Written by: Dr. Jacquie Jacob, University of Kentucky
Marek's disease, also referred to as visceral leukosis, fowl paralysis, and range paralysis, is caused by a virus. Although there have been reports of infections in pheasants, quail, game fowl, and turkeys, the virus most commonly affects chickens between the ages of 12 to 25 weeks. (Note that although Marek's disease is very similar to lymphoid leukosis, lymphoid leukosis typically starts at 16 weeks of age.) This disease Is spread through the inhalation of feather dander contaminated with the virus. The virus may also be spread by excretions from infected chickens.
Marek's disease is a type of avian cancer. Tumors in nerves cause lameness and paralysis. Tumors can occur in the eyes and cause irregularly shaped pupils and blindness. Tumors of the liver, kidney, spleen, gonads, pancreas, proventriculus, lungs, muscles, and skin cause incoordination, unthriftiness, paleness, weak labored breathing, and enlarged feather follicles. In the later stages of an infection, birds become emaciated and have pale, scaly combs and greenish diarrhea.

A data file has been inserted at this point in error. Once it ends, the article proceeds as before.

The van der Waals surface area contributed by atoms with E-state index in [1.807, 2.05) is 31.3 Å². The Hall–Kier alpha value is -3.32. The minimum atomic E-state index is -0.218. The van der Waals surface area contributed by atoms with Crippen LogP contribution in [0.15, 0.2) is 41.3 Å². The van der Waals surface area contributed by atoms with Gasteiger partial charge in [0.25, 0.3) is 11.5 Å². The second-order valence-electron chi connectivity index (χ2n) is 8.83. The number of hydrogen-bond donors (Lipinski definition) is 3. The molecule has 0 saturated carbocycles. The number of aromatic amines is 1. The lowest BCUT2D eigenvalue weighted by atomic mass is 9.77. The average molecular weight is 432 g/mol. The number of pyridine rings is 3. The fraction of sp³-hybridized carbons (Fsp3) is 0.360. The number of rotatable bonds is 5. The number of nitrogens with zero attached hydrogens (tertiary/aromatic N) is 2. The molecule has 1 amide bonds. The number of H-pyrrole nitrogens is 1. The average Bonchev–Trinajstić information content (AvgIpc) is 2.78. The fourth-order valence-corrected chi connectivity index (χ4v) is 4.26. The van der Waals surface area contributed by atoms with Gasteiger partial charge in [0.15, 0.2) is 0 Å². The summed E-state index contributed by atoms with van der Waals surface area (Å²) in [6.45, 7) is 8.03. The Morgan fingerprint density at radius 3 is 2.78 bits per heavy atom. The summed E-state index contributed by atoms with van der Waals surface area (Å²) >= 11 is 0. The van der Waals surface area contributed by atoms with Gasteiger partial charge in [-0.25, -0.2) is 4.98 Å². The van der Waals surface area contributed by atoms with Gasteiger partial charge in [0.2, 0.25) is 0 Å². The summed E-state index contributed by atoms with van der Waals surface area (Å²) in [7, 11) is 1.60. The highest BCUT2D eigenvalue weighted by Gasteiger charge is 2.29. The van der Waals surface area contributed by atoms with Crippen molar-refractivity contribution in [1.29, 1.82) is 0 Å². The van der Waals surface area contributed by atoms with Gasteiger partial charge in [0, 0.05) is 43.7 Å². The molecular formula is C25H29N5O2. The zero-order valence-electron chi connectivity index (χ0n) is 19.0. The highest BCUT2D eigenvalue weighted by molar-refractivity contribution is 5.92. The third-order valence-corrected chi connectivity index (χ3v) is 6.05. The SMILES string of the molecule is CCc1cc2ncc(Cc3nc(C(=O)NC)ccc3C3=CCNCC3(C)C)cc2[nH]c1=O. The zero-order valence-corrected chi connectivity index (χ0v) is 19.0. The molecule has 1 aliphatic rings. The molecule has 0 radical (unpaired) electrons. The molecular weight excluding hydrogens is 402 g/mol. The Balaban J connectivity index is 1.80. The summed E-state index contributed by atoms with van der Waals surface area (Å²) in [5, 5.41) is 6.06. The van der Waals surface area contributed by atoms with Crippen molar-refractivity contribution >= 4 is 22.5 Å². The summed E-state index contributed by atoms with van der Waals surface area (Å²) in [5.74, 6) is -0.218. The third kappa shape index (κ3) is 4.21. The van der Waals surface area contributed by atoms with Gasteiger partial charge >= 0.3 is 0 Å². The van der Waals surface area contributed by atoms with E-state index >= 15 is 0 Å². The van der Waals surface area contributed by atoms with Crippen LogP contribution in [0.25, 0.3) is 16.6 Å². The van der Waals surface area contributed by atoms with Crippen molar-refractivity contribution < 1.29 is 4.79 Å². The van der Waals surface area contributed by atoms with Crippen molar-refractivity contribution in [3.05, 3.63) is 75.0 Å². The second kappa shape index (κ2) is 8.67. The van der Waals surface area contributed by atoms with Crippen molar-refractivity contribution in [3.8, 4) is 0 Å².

Clinical signs of Marek's disease include the following:
There are currently no treatments for Marek's disease.
Vaccinations are usually available in hatcheries. All newly hatched birds should be vaccinated for Marek's disease. Following a good biosecurity program helps reduce the likelhood that a flock will become infected.
Marek's disease. Tina Savage, University of New Hampshire, and Michael Darre, University of Connecticut.